A YouTube exec says the company is dealing with a shift in user behaviour: They’re using the site to search for video, rather than surfing around and sampling what’s there.
The shift is behind Google’s rush to develop more advanced video search technologies, which for now is based largely on the “tags” attached to the video.
“This is a challenge for us because there is simply no good video search out there today,” said Philip Inghelbrecht, head of strategic partner development at YouTube, speaking at McGraw Hill’s Media Summit. “If we can’t solve the search question fast enough, knowing that user behaviour is shifting, that’s scary.”
The upside to solving the search question? Advertising. Inghelbrecht gave an example: if a Turkish airline knew that a video of Turkish folk dancing were accessible in YouTube search results, they could sponsor it.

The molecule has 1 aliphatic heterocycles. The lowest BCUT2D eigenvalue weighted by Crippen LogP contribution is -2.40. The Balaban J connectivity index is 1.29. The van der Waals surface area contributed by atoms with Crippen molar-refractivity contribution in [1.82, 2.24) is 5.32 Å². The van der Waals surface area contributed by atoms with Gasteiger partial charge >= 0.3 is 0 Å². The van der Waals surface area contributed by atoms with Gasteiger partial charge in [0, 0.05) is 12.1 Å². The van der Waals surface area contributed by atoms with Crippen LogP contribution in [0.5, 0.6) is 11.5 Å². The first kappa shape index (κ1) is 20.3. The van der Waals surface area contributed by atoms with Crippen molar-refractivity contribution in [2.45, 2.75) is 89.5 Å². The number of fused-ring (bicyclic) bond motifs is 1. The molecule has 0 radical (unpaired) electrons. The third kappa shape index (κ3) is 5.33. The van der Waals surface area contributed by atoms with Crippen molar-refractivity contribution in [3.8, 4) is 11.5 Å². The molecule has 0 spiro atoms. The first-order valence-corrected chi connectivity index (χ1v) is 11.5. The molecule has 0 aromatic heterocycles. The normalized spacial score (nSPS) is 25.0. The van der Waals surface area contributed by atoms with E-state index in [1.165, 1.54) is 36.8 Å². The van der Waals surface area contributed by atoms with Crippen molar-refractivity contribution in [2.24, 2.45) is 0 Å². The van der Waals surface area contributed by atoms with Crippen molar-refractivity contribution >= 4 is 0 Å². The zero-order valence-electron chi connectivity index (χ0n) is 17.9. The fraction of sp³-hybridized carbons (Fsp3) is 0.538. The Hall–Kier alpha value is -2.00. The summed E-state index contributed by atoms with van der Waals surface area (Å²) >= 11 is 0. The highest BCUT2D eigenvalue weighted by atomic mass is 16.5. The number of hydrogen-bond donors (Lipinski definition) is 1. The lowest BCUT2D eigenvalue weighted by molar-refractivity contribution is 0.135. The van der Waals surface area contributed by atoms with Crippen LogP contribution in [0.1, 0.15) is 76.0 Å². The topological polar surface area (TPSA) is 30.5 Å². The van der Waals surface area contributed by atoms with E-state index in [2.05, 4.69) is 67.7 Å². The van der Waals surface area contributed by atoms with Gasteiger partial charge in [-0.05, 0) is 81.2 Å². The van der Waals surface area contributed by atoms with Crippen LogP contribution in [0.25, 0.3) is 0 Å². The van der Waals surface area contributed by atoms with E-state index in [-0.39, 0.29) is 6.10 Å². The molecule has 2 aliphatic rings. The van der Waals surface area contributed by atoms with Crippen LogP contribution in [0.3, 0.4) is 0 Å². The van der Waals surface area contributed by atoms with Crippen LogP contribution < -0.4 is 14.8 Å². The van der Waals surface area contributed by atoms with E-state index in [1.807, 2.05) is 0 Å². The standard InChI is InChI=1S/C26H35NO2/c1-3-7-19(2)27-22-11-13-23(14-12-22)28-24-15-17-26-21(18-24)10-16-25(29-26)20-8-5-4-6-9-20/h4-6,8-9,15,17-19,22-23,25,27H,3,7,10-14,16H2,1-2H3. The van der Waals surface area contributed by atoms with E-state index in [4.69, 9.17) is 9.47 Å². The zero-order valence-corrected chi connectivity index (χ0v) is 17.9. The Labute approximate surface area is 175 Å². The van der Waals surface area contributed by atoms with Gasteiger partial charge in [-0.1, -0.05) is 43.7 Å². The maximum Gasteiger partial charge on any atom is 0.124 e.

Inghelbrecht, sitting alongside an Rishi Malhotra a VP at Time Warner’s (TWX) HBO, repeated Google’s party line on copyright: It’s still trying to convince content owners of the upside to having their copyrighted content uploaded to YouTube.
“The knee-jerk reaction is to take it down, but the way we look at it the person who uploads, say [HBO’s] “Entourage” is the biggest “Entourage” fan,” he said. “So we think not just of how to take it down but how to monetise that and share it back with the content owner.”
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